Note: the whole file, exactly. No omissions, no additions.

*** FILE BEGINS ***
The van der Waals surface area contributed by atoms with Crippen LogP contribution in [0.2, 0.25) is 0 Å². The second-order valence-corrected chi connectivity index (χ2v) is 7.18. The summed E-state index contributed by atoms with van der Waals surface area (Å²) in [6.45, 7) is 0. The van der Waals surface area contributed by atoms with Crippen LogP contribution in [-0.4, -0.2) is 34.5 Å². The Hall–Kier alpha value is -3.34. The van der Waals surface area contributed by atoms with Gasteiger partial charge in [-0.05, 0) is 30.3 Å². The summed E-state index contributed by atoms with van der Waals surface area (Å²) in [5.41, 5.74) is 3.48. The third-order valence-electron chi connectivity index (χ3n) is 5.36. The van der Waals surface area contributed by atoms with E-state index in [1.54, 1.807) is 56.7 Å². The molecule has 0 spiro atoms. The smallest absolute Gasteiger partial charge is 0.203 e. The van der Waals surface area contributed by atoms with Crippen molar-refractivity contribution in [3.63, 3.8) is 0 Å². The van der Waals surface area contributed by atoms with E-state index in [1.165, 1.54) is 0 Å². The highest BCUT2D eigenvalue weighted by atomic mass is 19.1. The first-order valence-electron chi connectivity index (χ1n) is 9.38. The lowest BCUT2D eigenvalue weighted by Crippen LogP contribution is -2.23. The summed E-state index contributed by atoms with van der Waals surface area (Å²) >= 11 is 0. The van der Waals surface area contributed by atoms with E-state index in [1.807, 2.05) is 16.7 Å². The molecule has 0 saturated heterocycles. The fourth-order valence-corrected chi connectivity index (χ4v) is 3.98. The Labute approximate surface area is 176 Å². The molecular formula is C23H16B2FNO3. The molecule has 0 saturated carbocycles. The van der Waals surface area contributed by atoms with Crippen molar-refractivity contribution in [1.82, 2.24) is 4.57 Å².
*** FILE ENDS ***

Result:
The van der Waals surface area contributed by atoms with Crippen LogP contribution in [0.2, 0.25) is 0 Å². The second-order valence-corrected chi connectivity index (χ2v) is 7.18. The summed E-state index contributed by atoms with van der Waals surface area (Å²) in [6.45, 7) is 0. The van der Waals surface area contributed by atoms with Crippen LogP contribution in [-0.4, -0.2) is 34.5 Å². The Hall–Kier alpha value is -3.34. The van der Waals surface area contributed by atoms with Gasteiger partial charge in [-0.05, 0) is 30.3 Å². The summed E-state index contributed by atoms with van der Waals surface area (Å²) in [5.41, 5.74) is 3.48. The third-order valence-electron chi connectivity index (χ3n) is 5.36. The van der Waals surface area contributed by atoms with E-state index in [1.54, 1.807) is 56.7 Å². The molecule has 0 spiro atoms. The smallest absolute Gasteiger partial charge is 0.203 e. The van der Waals surface area contributed by atoms with Crippen molar-refractivity contribution in [3.63, 3.8) is 0 Å². The van der Waals surface area contributed by atoms with E-state index in [1.165, 1.54) is 0 Å². The highest BCUT2D eigenvalue weighted by atomic mass is 19.1. The first-order valence-electron chi connectivity index (χ1n) is 9.38. The lowest BCUT2D eigenvalue weighted by Crippen LogP contribution is -2.23. The summed E-state index contributed by atoms with van der Waals surface area (Å²) >= 11 is 0. The van der Waals surface area contributed by atoms with E-state index in [1.807, 2.05) is 16.7 Å². The molecule has 0 saturated heterocycles. The fourth-order valence-corrected chi connectivity index (χ4v) is 3.98. The Labute approximate surface area is 176 Å². The molecular formula is C23H16B2FNO3. The molecule has 0 saturated carbocycles. The van der Waals surface area contributed by atoms with Crippen molar-refractivity contribution in [1.82, 2.24) is 4.57 Å².